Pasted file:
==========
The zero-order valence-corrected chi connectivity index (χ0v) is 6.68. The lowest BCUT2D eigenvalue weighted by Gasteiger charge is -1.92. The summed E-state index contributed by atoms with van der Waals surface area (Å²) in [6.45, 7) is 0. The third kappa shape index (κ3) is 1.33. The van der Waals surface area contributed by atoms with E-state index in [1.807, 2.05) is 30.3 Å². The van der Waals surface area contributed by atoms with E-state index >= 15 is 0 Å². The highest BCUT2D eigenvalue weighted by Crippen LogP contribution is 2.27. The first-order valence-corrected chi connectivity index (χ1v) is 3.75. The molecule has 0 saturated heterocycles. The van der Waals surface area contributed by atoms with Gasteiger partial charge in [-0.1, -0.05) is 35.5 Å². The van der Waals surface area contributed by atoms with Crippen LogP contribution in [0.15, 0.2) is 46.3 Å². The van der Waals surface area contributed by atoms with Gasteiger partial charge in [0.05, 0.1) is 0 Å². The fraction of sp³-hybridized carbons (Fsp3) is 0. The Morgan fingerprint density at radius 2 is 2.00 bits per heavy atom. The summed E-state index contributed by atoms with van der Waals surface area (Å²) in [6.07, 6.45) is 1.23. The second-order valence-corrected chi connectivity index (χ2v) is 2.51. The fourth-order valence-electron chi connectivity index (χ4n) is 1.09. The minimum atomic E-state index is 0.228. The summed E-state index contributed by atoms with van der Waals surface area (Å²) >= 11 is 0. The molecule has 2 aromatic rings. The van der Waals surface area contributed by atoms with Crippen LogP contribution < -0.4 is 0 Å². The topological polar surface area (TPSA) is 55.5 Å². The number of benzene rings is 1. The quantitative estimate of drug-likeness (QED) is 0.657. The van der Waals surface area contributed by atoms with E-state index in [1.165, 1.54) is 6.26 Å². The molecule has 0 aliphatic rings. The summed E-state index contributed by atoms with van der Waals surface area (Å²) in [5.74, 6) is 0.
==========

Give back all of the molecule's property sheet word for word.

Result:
The zero-order valence-corrected chi connectivity index (χ0v) is 6.68. The lowest BCUT2D eigenvalue weighted by Gasteiger charge is -1.92. The summed E-state index contributed by atoms with van der Waals surface area (Å²) in [6.45, 7) is 0. The third kappa shape index (κ3) is 1.33. The van der Waals surface area contributed by atoms with E-state index in [1.807, 2.05) is 30.3 Å². The van der Waals surface area contributed by atoms with E-state index >= 15 is 0 Å². The highest BCUT2D eigenvalue weighted by Crippen LogP contribution is 2.27. The first-order valence-corrected chi connectivity index (χ1v) is 3.75. The molecule has 0 saturated heterocycles. The van der Waals surface area contributed by atoms with Gasteiger partial charge in [-0.1, -0.05) is 35.5 Å². The van der Waals surface area contributed by atoms with Crippen LogP contribution in [0.15, 0.2) is 46.3 Å². The van der Waals surface area contributed by atoms with Gasteiger partial charge in [0.05, 0.1) is 0 Å². The fraction of sp³-hybridized carbons (Fsp3) is 0. The Morgan fingerprint density at radius 2 is 2.00 bits per heavy atom. The summed E-state index contributed by atoms with van der Waals surface area (Å²) in [6.07, 6.45) is 1.23. The second-order valence-corrected chi connectivity index (χ2v) is 2.51. The fourth-order valence-electron chi connectivity index (χ4n) is 1.09. The minimum atomic E-state index is 0.228. The summed E-state index contributed by atoms with van der Waals surface area (Å²) >= 11 is 0. The molecule has 2 aromatic rings. The van der Waals surface area contributed by atoms with Crippen LogP contribution < -0.4 is 0 Å². The topological polar surface area (TPSA) is 55.5 Å². The number of benzene rings is 1. The quantitative estimate of drug-likeness (QED) is 0.657. The van der Waals surface area contributed by atoms with E-state index in [1.165, 1.54) is 6.26 Å². The molecule has 0 aliphatic rings. The summed E-state index contributed by atoms with van der Waals surface area (Å²) in [5.74, 6) is 0.